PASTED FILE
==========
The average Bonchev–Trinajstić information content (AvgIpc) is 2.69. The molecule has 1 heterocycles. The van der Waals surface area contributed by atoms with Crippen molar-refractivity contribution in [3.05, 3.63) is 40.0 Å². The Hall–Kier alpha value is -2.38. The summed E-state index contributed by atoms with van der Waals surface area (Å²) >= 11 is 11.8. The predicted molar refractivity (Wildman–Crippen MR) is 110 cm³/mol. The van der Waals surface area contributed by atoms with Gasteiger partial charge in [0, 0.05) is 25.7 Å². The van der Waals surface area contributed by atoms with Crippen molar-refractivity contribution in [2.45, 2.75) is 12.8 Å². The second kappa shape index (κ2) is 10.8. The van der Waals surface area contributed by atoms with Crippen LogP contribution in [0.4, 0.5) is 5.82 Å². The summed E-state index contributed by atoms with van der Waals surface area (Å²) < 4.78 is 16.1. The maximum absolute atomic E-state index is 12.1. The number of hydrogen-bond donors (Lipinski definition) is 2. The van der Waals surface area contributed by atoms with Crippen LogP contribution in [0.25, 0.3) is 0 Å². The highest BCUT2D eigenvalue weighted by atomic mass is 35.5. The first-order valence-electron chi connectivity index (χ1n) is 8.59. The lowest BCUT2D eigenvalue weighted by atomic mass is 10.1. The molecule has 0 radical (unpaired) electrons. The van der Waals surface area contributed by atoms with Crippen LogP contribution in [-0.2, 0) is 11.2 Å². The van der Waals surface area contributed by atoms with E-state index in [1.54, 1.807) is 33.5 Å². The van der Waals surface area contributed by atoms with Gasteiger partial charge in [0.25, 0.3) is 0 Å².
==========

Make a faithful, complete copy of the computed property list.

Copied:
The average Bonchev–Trinajstić information content (AvgIpc) is 2.69. The molecule has 1 heterocycles. The van der Waals surface area contributed by atoms with Crippen molar-refractivity contribution in [3.05, 3.63) is 40.0 Å². The Hall–Kier alpha value is -2.38. The summed E-state index contributed by atoms with van der Waals surface area (Å²) >= 11 is 11.8. The predicted molar refractivity (Wildman–Crippen MR) is 110 cm³/mol. The van der Waals surface area contributed by atoms with Gasteiger partial charge in [0, 0.05) is 25.7 Å². The van der Waals surface area contributed by atoms with Crippen molar-refractivity contribution in [2.45, 2.75) is 12.8 Å². The second kappa shape index (κ2) is 10.8. The van der Waals surface area contributed by atoms with Crippen LogP contribution in [0.4, 0.5) is 5.82 Å². The summed E-state index contributed by atoms with van der Waals surface area (Å²) < 4.78 is 16.1. The maximum absolute atomic E-state index is 12.1. The number of hydrogen-bond donors (Lipinski definition) is 2. The van der Waals surface area contributed by atoms with Crippen LogP contribution in [0.25, 0.3) is 0 Å². The highest BCUT2D eigenvalue weighted by atomic mass is 35.5. The first-order valence-electron chi connectivity index (χ1n) is 8.59. The lowest BCUT2D eigenvalue weighted by atomic mass is 10.1. The molecule has 0 radical (unpaired) electrons. The van der Waals surface area contributed by atoms with Crippen LogP contribution in [-0.2, 0) is 11.2 Å². The van der Waals surface area contributed by atoms with E-state index in [1.54, 1.807) is 33.5 Å². The van der Waals surface area contributed by atoms with Gasteiger partial charge in [0.25, 0.3) is 0 Å².